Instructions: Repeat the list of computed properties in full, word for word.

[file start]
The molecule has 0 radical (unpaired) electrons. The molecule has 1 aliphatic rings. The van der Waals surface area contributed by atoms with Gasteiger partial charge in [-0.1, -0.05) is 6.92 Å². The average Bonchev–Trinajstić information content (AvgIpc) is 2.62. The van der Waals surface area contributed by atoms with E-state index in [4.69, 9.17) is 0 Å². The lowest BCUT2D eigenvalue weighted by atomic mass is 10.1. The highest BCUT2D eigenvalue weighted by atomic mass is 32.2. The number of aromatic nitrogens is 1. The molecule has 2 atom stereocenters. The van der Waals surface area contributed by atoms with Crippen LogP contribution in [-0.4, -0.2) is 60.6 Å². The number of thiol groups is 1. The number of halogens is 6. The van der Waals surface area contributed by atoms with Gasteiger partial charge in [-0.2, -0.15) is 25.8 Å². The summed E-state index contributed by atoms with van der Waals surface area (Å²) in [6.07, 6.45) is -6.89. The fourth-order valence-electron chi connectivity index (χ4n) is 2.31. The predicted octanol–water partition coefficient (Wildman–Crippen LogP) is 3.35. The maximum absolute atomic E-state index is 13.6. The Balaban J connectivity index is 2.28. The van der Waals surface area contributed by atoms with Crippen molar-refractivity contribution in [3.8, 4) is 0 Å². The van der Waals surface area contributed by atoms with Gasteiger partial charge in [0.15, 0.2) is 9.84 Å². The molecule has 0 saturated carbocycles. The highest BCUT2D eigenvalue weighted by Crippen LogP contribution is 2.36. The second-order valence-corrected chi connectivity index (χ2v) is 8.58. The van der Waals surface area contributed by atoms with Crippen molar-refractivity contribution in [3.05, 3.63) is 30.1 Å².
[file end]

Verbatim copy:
The molecule has 0 radical (unpaired) electrons. The molecule has 1 aliphatic rings. The van der Waals surface area contributed by atoms with Gasteiger partial charge in [-0.1, -0.05) is 6.92 Å². The average Bonchev–Trinajstić information content (AvgIpc) is 2.62. The van der Waals surface area contributed by atoms with E-state index in [4.69, 9.17) is 0 Å². The lowest BCUT2D eigenvalue weighted by atomic mass is 10.1. The highest BCUT2D eigenvalue weighted by atomic mass is 32.2. The number of aromatic nitrogens is 1. The molecule has 2 atom stereocenters. The van der Waals surface area contributed by atoms with Crippen LogP contribution in [-0.4, -0.2) is 60.6 Å². The number of thiol groups is 1. The number of halogens is 6. The van der Waals surface area contributed by atoms with Gasteiger partial charge in [-0.2, -0.15) is 25.8 Å². The summed E-state index contributed by atoms with van der Waals surface area (Å²) in [6.07, 6.45) is -6.89. The fourth-order valence-electron chi connectivity index (χ4n) is 2.31. The predicted octanol–water partition coefficient (Wildman–Crippen LogP) is 3.35. The maximum absolute atomic E-state index is 13.6. The Balaban J connectivity index is 2.28. The van der Waals surface area contributed by atoms with Crippen molar-refractivity contribution in [3.8, 4) is 0 Å². The van der Waals surface area contributed by atoms with Gasteiger partial charge in [0.15, 0.2) is 9.84 Å². The molecule has 0 saturated carbocycles. The highest BCUT2D eigenvalue weighted by Crippen LogP contribution is 2.36. The second-order valence-corrected chi connectivity index (χ2v) is 8.58. The van der Waals surface area contributed by atoms with Crippen molar-refractivity contribution in [3.05, 3.63) is 30.1 Å².